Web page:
Our Actions

The Vatican Museums hold an impressive collection of artworks. They cover several centuries and need continuous care and lots of love.

And the Patrons are there to do this. We chose every year a work of art (ore more) and finance its conservation or its restoration. We can visit the ateliers, situated in the mysterious underground of the Vatican. It’s quite an experience.

Leaving a demonstration of the talent and accomplishments of many artists over the centuries is a great gift for future generations. For this reason the conservation and restoration of the artworks present in the Vatican Museums is the core action of our Chapter. You can admire some of these accomplishments. They cover a long period of time, from the Ist century (Prophan Museum) to the XXth (Matisse Room).

Our teams of restorers in the Museums are excellent.


Art Conservation and Restoration

These two actions represent any attempt to conserve and repair architecture, paintings, drawings, prints, sculptures, and objects of the decorative arts (furniture, glassware, metalware, textiles, ceramics, and so on) that have been adversely affected by negligence, willful damage, or, more usually, the inevitable decay caused by the effects of time and human use on the materials of which they are made.

The term art conservation denotes the maintenance and preservation of works of art and their protection from future damage and deterioration.

Art restoration, by contrast, denotes the repair or renovation of artworks that have already sustained injury or decay and the attempted restoration of such objects to something approaching their original undamaged appearance. The techniques and methods of art conservation and restoration go hand in hand and became the province of trained professionals in the 20th century. They have become an increasingly important aspect of the work not only of museums but also of civic authorities and all those concerned with works of art, whether artists, collectors, or museum goers.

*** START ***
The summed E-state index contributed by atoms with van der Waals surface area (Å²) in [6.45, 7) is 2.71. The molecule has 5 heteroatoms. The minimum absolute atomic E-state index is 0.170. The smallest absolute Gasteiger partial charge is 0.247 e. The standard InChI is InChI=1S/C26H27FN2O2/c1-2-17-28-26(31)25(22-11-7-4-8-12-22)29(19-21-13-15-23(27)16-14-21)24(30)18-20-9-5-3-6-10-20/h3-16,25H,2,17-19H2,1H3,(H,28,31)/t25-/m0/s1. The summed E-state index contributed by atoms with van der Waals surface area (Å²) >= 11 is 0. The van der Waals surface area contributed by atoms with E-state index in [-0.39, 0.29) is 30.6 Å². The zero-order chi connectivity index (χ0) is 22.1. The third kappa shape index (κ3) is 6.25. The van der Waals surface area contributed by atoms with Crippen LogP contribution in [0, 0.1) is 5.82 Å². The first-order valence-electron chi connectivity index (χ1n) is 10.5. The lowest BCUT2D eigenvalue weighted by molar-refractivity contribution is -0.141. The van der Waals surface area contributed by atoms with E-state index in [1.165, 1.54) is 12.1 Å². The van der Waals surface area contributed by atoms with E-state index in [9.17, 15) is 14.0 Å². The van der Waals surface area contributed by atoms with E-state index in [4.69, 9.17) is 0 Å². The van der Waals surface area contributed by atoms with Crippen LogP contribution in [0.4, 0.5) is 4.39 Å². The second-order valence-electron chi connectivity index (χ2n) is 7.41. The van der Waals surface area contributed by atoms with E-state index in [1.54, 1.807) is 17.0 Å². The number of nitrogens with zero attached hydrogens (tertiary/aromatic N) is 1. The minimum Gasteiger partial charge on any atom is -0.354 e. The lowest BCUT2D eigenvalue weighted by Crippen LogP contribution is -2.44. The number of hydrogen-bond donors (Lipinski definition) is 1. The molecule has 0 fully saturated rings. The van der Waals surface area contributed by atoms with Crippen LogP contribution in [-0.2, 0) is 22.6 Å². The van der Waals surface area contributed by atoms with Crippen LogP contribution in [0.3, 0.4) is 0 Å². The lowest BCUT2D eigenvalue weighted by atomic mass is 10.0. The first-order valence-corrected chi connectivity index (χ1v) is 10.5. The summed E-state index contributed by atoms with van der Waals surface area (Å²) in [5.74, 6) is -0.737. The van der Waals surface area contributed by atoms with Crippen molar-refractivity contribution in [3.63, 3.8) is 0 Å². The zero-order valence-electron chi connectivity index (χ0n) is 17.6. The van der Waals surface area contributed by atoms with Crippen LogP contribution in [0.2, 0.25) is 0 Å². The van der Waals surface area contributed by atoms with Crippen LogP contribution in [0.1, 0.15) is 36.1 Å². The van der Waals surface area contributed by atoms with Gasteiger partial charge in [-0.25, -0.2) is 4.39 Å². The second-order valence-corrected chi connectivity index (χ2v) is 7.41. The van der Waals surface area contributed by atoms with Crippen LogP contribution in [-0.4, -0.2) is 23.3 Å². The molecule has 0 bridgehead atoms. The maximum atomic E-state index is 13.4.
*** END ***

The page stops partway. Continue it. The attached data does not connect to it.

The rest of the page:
The methods of art restoration used in earlier periods were closely linked to and limited by the art production techniques known at the time. Advances in science and technology and the development of conservation as a profession in the 20th century have led to safer and more effective approaches to studying, preserving, and repairing objects.

Modern conservation practice adheres to the principle of reversibility, which dictates that treatments should not cause permanent alteration to the object. Art conservation has become an important tool of research; it is standard practice among professional conservators to document treatments with photographs and written reports.

It is obvious that more the time goes, more the works of art become old and they need conservation and restoration.

In our Vatican Museums the nature of the restorations are multiple: architecture, paintings, sculptures, fabrics, jewelry: everything is there. And everything is a moving memory of the generations that have preceded us. It is up to us to preserve it.


Entrance of the Vatican Profane Museum